Set motivating goals


When you are setting goals for yourself and your business, it is important to make sure that they motivate you. If these goals truly matter to you, they’re more likely to matter to your staff. This can result in you working together towards achieving goals built on a shared vision – which can be extremely rewarding.

On the other hand, if you think your goals are unrealistic or uninteresting, then you’ll likely find the same attitudes replicated by your staff - who are essential to your business’ success. For many business leaders, motivational speaking comes naturally, however you can read more about motivation here if this isn’t your strong suit.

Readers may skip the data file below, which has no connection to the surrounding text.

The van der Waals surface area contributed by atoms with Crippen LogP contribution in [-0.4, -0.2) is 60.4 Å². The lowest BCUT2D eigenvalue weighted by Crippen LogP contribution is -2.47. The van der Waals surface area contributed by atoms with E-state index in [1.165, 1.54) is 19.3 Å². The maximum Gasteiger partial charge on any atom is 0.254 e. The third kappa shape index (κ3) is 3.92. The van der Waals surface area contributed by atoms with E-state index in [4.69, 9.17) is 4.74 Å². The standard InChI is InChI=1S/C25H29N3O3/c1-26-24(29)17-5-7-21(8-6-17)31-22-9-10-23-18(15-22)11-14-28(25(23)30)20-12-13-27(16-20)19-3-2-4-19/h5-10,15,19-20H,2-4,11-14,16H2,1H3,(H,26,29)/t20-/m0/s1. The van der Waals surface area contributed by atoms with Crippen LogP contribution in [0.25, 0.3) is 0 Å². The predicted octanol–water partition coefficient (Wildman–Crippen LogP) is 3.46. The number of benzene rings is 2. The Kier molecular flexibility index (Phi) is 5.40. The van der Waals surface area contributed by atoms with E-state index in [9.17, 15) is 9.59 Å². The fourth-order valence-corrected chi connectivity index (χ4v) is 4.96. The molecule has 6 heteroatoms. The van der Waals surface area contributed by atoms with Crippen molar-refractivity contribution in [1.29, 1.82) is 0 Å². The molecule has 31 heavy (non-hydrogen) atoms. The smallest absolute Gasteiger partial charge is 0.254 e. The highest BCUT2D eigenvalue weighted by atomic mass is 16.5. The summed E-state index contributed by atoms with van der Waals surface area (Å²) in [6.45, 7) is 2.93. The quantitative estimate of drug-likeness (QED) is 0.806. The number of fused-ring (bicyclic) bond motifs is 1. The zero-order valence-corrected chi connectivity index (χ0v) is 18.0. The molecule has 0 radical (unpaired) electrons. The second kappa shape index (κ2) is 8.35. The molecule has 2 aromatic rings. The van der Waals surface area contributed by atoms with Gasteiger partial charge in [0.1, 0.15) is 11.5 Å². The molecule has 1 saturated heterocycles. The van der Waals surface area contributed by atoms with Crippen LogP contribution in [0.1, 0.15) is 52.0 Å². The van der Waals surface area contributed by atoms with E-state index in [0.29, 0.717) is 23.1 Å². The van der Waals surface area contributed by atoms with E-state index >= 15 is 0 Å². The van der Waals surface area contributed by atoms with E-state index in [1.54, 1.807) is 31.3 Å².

Business goals for 2021


No doubt we’re all hoping that 2021 is less unpredictable and uncertain than 2020, but while we’ve already talked in great depth about how you can improve your business’ chances of navigating coronavirus challenges in our blog, here are some ideas for your broader 2021 business goals.

1. Improve employee benefits


If your goal is to improve workplace morale or motivate your staff in the upcoming year, reviewing your current employee benefits might be a good place to start. Using the SMART goal format, you could implement flexible working options or career development opportunities for your staff and closely track their success throughout the year.

2. Change location


If your business is currently in the wrong location, where you are not maximising your footfall, it might be a good idea to change locations to move into a busier part of town. Or working from home could be your primary mode of operations moving into 2021 – so really take the time to consider what’s viable for your business.